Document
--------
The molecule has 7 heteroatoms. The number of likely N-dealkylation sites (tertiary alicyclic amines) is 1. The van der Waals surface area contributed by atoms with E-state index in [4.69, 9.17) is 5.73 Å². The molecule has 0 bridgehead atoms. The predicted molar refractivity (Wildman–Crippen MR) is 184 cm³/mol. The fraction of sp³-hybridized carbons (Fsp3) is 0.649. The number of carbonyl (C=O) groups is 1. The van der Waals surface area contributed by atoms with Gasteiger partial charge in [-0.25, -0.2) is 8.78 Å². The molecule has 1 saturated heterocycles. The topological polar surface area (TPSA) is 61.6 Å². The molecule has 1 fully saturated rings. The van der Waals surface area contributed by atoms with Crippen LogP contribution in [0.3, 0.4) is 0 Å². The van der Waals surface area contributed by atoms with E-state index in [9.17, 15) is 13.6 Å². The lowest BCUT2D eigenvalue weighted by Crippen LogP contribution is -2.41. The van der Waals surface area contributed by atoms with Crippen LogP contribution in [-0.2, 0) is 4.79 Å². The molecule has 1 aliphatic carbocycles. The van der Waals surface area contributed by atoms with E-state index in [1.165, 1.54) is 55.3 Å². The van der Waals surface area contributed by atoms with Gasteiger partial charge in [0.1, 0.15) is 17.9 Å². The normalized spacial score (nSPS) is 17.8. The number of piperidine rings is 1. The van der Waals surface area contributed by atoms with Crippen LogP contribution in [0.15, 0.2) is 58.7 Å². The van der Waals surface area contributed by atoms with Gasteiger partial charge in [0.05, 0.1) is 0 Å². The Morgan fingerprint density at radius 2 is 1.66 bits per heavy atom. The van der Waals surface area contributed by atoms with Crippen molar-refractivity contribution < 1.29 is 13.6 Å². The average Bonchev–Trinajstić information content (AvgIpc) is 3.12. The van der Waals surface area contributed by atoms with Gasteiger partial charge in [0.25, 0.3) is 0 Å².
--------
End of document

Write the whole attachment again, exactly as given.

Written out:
The molecule has 7 heteroatoms. The number of likely N-dealkylation sites (tertiary alicyclic amines) is 1. The van der Waals surface area contributed by atoms with E-state index in [4.69, 9.17) is 5.73 Å². The molecule has 0 bridgehead atoms. The predicted molar refractivity (Wildman–Crippen MR) is 184 cm³/mol. The fraction of sp³-hybridized carbons (Fsp3) is 0.649. The number of carbonyl (C=O) groups is 1. The van der Waals surface area contributed by atoms with Gasteiger partial charge in [-0.25, -0.2) is 8.78 Å². The molecule has 1 saturated heterocycles. The topological polar surface area (TPSA) is 61.6 Å². The molecule has 1 fully saturated rings. The van der Waals surface area contributed by atoms with Crippen LogP contribution in [0.3, 0.4) is 0 Å². The van der Waals surface area contributed by atoms with E-state index in [9.17, 15) is 13.6 Å². The lowest BCUT2D eigenvalue weighted by Crippen LogP contribution is -2.41. The van der Waals surface area contributed by atoms with Crippen LogP contribution in [-0.2, 0) is 4.79 Å². The molecule has 1 aliphatic carbocycles. The van der Waals surface area contributed by atoms with E-state index in [1.165, 1.54) is 55.3 Å². The van der Waals surface area contributed by atoms with Gasteiger partial charge in [0.1, 0.15) is 17.9 Å². The normalized spacial score (nSPS) is 17.8. The number of piperidine rings is 1. The van der Waals surface area contributed by atoms with Crippen LogP contribution in [0.15, 0.2) is 58.7 Å². The van der Waals surface area contributed by atoms with Gasteiger partial charge in [0.05, 0.1) is 0 Å². The Morgan fingerprint density at radius 2 is 1.66 bits per heavy atom. The van der Waals surface area contributed by atoms with Crippen molar-refractivity contribution < 1.29 is 13.6 Å². The average Bonchev–Trinajstić information content (AvgIpc) is 3.12. The van der Waals surface area contributed by atoms with Gasteiger partial charge in [0.25, 0.3) is 0 Å².